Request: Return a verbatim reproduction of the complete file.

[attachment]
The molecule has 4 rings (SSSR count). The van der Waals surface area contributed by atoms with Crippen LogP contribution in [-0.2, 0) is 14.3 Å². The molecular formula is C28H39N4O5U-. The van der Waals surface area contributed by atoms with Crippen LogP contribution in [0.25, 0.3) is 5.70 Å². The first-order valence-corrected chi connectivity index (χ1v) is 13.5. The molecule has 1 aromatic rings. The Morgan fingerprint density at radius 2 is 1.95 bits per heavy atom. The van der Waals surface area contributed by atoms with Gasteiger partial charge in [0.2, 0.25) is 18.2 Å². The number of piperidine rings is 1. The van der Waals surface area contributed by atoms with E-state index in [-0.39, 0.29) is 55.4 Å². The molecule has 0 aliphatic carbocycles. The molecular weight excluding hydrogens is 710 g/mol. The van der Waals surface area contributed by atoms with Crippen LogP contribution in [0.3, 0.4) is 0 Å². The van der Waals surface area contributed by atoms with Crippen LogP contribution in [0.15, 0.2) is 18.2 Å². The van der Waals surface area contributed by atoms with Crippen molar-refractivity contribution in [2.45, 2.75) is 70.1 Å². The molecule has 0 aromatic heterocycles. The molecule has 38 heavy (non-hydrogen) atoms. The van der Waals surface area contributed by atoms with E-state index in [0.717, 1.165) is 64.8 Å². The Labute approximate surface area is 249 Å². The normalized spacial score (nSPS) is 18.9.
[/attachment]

The molecule has 4 rings (SSSR count). The van der Waals surface area contributed by atoms with Crippen LogP contribution in [-0.2, 0) is 14.3 Å². The molecular formula is C28H39N4O5U-. The van der Waals surface area contributed by atoms with Crippen LogP contribution in [0.25, 0.3) is 5.70 Å². The first-order valence-corrected chi connectivity index (χ1v) is 13.5. The molecule has 1 aromatic rings. The Morgan fingerprint density at radius 2 is 1.95 bits per heavy atom. The van der Waals surface area contributed by atoms with Gasteiger partial charge in [0.2, 0.25) is 18.2 Å². The number of piperidine rings is 1. The van der Waals surface area contributed by atoms with E-state index in [-0.39, 0.29) is 55.4 Å². The molecule has 0 aliphatic carbocycles. The molecular weight excluding hydrogens is 710 g/mol. The van der Waals surface area contributed by atoms with Crippen LogP contribution in [0.3, 0.4) is 0 Å². The van der Waals surface area contributed by atoms with Crippen LogP contribution in [0.15, 0.2) is 18.2 Å². The van der Waals surface area contributed by atoms with Crippen molar-refractivity contribution in [2.45, 2.75) is 70.1 Å². The molecule has 0 aromatic heterocycles. The molecule has 38 heavy (non-hydrogen) atoms. The van der Waals surface area contributed by atoms with E-state index in [0.717, 1.165) is 64.8 Å². The Labute approximate surface area is 249 Å². The normalized spacial score (nSPS) is 18.9.